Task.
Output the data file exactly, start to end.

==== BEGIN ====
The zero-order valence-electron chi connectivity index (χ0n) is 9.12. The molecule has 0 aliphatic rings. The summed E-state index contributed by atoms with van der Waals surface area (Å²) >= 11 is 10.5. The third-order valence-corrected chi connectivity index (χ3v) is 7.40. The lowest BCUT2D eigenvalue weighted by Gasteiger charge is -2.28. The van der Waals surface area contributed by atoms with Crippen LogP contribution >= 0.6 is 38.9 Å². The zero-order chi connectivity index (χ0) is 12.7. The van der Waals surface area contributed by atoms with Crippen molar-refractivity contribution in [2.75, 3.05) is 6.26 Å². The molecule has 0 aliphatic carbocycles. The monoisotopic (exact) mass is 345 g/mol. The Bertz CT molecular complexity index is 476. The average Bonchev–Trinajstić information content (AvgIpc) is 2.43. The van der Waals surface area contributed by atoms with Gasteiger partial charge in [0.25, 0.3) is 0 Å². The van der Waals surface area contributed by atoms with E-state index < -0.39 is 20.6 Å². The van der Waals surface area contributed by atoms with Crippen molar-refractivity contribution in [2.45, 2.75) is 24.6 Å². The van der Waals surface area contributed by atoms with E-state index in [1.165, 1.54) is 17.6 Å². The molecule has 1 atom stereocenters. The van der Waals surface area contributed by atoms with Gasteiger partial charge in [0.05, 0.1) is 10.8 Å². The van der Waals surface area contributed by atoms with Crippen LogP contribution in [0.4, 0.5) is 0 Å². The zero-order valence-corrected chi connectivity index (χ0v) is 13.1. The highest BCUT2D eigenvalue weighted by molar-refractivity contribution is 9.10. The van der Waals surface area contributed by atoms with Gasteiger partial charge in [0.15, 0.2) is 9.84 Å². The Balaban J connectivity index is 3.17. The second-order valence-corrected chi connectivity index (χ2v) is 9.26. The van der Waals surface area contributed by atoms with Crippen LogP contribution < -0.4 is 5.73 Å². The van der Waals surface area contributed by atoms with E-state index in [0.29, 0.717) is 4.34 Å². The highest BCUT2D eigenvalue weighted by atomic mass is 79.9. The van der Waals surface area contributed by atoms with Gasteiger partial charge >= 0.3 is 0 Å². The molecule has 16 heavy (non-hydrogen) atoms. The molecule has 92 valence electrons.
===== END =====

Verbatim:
The zero-order valence-electron chi connectivity index (χ0n) is 9.12. The molecule has 0 aliphatic rings. The summed E-state index contributed by atoms with van der Waals surface area (Å²) >= 11 is 10.5. The third-order valence-corrected chi connectivity index (χ3v) is 7.40. The lowest BCUT2D eigenvalue weighted by Gasteiger charge is -2.28. The van der Waals surface area contributed by atoms with Crippen LogP contribution >= 0.6 is 38.9 Å². The zero-order chi connectivity index (χ0) is 12.7. The van der Waals surface area contributed by atoms with Crippen molar-refractivity contribution in [2.75, 3.05) is 6.26 Å². The molecule has 0 aliphatic carbocycles. The monoisotopic (exact) mass is 345 g/mol. The Bertz CT molecular complexity index is 476. The average Bonchev–Trinajstić information content (AvgIpc) is 2.43. The van der Waals surface area contributed by atoms with Gasteiger partial charge in [0.25, 0.3) is 0 Å². The van der Waals surface area contributed by atoms with E-state index < -0.39 is 20.6 Å². The van der Waals surface area contributed by atoms with Crippen molar-refractivity contribution in [2.45, 2.75) is 24.6 Å². The van der Waals surface area contributed by atoms with E-state index in [1.165, 1.54) is 17.6 Å². The molecule has 1 atom stereocenters. The van der Waals surface area contributed by atoms with Gasteiger partial charge in [0.05, 0.1) is 10.8 Å². The van der Waals surface area contributed by atoms with Crippen LogP contribution in [0.4, 0.5) is 0 Å². The zero-order valence-corrected chi connectivity index (χ0v) is 13.1. The highest BCUT2D eigenvalue weighted by molar-refractivity contribution is 9.10. The van der Waals surface area contributed by atoms with Gasteiger partial charge in [0.15, 0.2) is 9.84 Å². The Balaban J connectivity index is 3.17. The second-order valence-corrected chi connectivity index (χ2v) is 9.26. The van der Waals surface area contributed by atoms with Crippen LogP contribution < -0.4 is 5.73 Å². The van der Waals surface area contributed by atoms with E-state index in [0.29, 0.717) is 4.34 Å². The highest BCUT2D eigenvalue weighted by atomic mass is 79.9. The van der Waals surface area contributed by atoms with Gasteiger partial charge >= 0.3 is 0 Å². The molecule has 16 heavy (non-hydrogen) atoms. The molecule has 92 valence electrons.